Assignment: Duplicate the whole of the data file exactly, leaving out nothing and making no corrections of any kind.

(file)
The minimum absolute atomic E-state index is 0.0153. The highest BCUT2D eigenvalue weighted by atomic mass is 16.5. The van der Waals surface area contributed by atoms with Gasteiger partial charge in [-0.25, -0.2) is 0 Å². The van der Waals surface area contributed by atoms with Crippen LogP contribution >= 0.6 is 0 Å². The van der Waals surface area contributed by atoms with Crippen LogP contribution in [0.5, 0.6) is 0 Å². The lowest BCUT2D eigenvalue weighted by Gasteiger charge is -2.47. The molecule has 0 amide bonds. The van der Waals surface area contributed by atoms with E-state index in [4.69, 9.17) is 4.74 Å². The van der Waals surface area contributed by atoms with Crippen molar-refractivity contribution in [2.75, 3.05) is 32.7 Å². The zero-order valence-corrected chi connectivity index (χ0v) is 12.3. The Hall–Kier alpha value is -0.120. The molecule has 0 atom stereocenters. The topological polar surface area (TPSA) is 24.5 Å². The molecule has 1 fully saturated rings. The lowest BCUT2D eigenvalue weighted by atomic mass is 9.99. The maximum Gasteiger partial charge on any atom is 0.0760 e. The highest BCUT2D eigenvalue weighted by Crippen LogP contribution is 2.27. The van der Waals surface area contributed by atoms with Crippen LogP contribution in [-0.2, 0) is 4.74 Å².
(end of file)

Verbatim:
The minimum absolute atomic E-state index is 0.0153. The highest BCUT2D eigenvalue weighted by atomic mass is 16.5. The van der Waals surface area contributed by atoms with Gasteiger partial charge in [-0.25, -0.2) is 0 Å². The van der Waals surface area contributed by atoms with Crippen LogP contribution >= 0.6 is 0 Å². The van der Waals surface area contributed by atoms with Crippen LogP contribution in [0.5, 0.6) is 0 Å². The lowest BCUT2D eigenvalue weighted by Gasteiger charge is -2.47. The molecule has 0 amide bonds. The van der Waals surface area contributed by atoms with E-state index in [4.69, 9.17) is 4.74 Å². The van der Waals surface area contributed by atoms with Crippen molar-refractivity contribution in [2.75, 3.05) is 32.7 Å². The zero-order valence-corrected chi connectivity index (χ0v) is 12.3. The Hall–Kier alpha value is -0.120. The molecule has 0 atom stereocenters. The topological polar surface area (TPSA) is 24.5 Å². The molecule has 1 fully saturated rings. The lowest BCUT2D eigenvalue weighted by atomic mass is 9.99. The maximum Gasteiger partial charge on any atom is 0.0760 e. The highest BCUT2D eigenvalue weighted by Crippen LogP contribution is 2.27. The van der Waals surface area contributed by atoms with Crippen LogP contribution in [-0.2, 0) is 4.74 Å².